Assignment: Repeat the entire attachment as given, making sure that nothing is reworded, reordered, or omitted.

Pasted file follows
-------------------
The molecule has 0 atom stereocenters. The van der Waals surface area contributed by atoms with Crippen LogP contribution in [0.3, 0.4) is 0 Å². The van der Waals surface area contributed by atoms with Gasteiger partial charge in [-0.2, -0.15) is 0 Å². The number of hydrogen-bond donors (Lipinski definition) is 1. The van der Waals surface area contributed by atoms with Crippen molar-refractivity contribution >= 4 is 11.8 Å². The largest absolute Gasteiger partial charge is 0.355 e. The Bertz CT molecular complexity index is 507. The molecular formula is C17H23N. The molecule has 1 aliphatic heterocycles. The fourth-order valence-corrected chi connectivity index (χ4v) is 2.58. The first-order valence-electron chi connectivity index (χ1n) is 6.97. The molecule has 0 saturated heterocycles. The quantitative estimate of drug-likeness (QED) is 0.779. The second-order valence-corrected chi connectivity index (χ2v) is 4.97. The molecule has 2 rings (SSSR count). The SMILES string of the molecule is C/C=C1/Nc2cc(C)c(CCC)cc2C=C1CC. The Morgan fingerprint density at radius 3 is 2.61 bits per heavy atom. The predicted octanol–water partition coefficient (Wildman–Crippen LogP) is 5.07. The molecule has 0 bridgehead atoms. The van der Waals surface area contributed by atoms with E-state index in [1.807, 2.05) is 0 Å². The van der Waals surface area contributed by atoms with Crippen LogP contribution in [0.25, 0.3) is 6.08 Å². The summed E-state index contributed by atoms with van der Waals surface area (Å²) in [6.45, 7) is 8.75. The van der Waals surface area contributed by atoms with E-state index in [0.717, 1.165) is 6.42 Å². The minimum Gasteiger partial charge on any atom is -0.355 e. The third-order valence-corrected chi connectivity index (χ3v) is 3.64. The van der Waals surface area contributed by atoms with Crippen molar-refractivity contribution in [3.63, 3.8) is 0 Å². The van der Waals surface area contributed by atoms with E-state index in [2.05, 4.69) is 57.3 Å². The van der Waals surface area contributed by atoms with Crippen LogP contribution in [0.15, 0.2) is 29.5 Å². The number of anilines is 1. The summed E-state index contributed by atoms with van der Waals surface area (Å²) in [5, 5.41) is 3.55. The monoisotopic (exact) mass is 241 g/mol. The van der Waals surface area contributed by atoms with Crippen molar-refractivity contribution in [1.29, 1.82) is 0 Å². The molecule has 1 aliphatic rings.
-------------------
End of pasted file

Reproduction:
The molecule has 0 atom stereocenters. The van der Waals surface area contributed by atoms with Crippen LogP contribution in [0.3, 0.4) is 0 Å². The van der Waals surface area contributed by atoms with Gasteiger partial charge in [-0.2, -0.15) is 0 Å². The number of hydrogen-bond donors (Lipinski definition) is 1. The van der Waals surface area contributed by atoms with Crippen molar-refractivity contribution >= 4 is 11.8 Å². The largest absolute Gasteiger partial charge is 0.355 e. The Bertz CT molecular complexity index is 507. The molecular formula is C17H23N. The molecule has 1 aliphatic heterocycles. The fourth-order valence-corrected chi connectivity index (χ4v) is 2.58. The first-order valence-electron chi connectivity index (χ1n) is 6.97. The molecule has 0 saturated heterocycles. The quantitative estimate of drug-likeness (QED) is 0.779. The second-order valence-corrected chi connectivity index (χ2v) is 4.97. The molecule has 2 rings (SSSR count). The SMILES string of the molecule is C/C=C1/Nc2cc(C)c(CCC)cc2C=C1CC. The Morgan fingerprint density at radius 3 is 2.61 bits per heavy atom. The predicted octanol–water partition coefficient (Wildman–Crippen LogP) is 5.07. The molecule has 0 bridgehead atoms. The van der Waals surface area contributed by atoms with E-state index in [1.807, 2.05) is 0 Å². The van der Waals surface area contributed by atoms with Crippen LogP contribution in [0.25, 0.3) is 6.08 Å². The summed E-state index contributed by atoms with van der Waals surface area (Å²) in [6.45, 7) is 8.75. The van der Waals surface area contributed by atoms with E-state index in [0.717, 1.165) is 6.42 Å². The minimum Gasteiger partial charge on any atom is -0.355 e. The third-order valence-corrected chi connectivity index (χ3v) is 3.64. The van der Waals surface area contributed by atoms with Crippen molar-refractivity contribution in [3.63, 3.8) is 0 Å². The van der Waals surface area contributed by atoms with E-state index in [2.05, 4.69) is 57.3 Å². The van der Waals surface area contributed by atoms with Crippen LogP contribution in [0.15, 0.2) is 29.5 Å². The number of anilines is 1. The summed E-state index contributed by atoms with van der Waals surface area (Å²) in [5, 5.41) is 3.55. The monoisotopic (exact) mass is 241 g/mol. The van der Waals surface area contributed by atoms with Crippen molar-refractivity contribution in [1.29, 1.82) is 0 Å². The molecule has 1 aliphatic rings.